Even if a person considered [such gatherings] disliked, there is no need for him to bother others by making things difficult that were not prohibited by the Qur’an, the Sunna, the Consensus, and where no agreement was reached within the schools of Islamic law.
This is because ease in matters [such as these where there is no prohibition and the origin is that of permissibility] is a must, and those statements that create hardship and burden [related to such matters], that are not based on explicit texts [that prohibit them], are weak. Thus, there is nothing that prohibits us from facilitating such matters for the people and giving them some breathing room because ease and facilitation are from the foundations of Islam: Allah says, “And He did not make any hardship for you in religion.” [Surah al-Hajj 78] and “Allah wants to lighten your burdens.” [Surah al-Nisa V. 28] and “Verily, with hardship there is ease. Verily with hardship there is ease.” [Surah al-Sharh V. 5-6]. The Prophet [may the peace and blessings of Allah be upon him] said, “Facilitate [things] and do not make things difficult. Give glad tidings, and do not cause others to flee.” In closing, we reiterate that the foundation of Islam is ease and the independent interpretation of the legal sources [ijtihad of scholars] is respected but is not [equal to] texts from the Shari’ah [Qur’an and Sunna].”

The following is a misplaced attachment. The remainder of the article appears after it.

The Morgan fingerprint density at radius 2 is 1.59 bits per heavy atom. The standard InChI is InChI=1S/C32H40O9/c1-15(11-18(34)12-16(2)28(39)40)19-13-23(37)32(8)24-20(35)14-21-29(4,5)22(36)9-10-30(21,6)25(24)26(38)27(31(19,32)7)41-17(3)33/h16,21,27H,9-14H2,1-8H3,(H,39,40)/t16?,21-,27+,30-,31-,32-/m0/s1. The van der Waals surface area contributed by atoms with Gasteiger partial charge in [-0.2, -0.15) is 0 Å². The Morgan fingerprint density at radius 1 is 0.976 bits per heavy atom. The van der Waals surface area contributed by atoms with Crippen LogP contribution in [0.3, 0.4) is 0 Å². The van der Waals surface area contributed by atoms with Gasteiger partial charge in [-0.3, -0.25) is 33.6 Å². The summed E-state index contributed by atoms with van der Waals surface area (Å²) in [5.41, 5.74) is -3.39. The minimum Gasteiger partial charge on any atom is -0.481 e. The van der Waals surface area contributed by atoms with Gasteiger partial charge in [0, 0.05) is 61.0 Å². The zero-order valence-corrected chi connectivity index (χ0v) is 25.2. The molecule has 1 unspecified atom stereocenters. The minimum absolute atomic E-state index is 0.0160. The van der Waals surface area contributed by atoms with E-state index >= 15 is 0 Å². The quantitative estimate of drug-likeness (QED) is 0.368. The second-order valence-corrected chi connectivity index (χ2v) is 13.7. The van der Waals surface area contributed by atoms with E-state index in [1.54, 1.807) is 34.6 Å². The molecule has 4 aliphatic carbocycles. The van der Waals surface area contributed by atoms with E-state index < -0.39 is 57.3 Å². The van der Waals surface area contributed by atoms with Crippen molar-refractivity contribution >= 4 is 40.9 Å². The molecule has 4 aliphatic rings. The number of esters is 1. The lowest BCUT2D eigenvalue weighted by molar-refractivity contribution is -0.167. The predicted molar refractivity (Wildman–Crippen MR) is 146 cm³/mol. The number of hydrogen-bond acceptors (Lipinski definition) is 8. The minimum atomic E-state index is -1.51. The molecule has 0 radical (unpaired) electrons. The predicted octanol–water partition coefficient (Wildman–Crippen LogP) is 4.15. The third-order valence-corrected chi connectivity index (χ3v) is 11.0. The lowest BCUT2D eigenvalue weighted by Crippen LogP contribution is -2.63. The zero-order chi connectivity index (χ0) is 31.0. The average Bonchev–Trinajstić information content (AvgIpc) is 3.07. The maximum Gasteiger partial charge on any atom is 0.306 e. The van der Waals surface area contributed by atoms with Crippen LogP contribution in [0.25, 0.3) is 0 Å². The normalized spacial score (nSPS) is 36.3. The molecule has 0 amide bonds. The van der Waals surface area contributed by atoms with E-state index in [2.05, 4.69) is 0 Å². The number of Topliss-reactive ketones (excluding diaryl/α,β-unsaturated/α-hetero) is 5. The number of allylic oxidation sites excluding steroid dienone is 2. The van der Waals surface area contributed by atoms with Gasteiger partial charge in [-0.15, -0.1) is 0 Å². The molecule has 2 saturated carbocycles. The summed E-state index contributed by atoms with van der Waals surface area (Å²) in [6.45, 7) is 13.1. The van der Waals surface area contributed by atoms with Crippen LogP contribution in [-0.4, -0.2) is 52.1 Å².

Can I Participate in a Santa Event at Work?

Answered by Ustadh Salman Younas

Question: Assalam aleykum

I work in a hospital where annually a secret santa event is held where fellow doctors buy each other gifts anonymously. Is it permissible to participate in such an event if one has the option to abstain?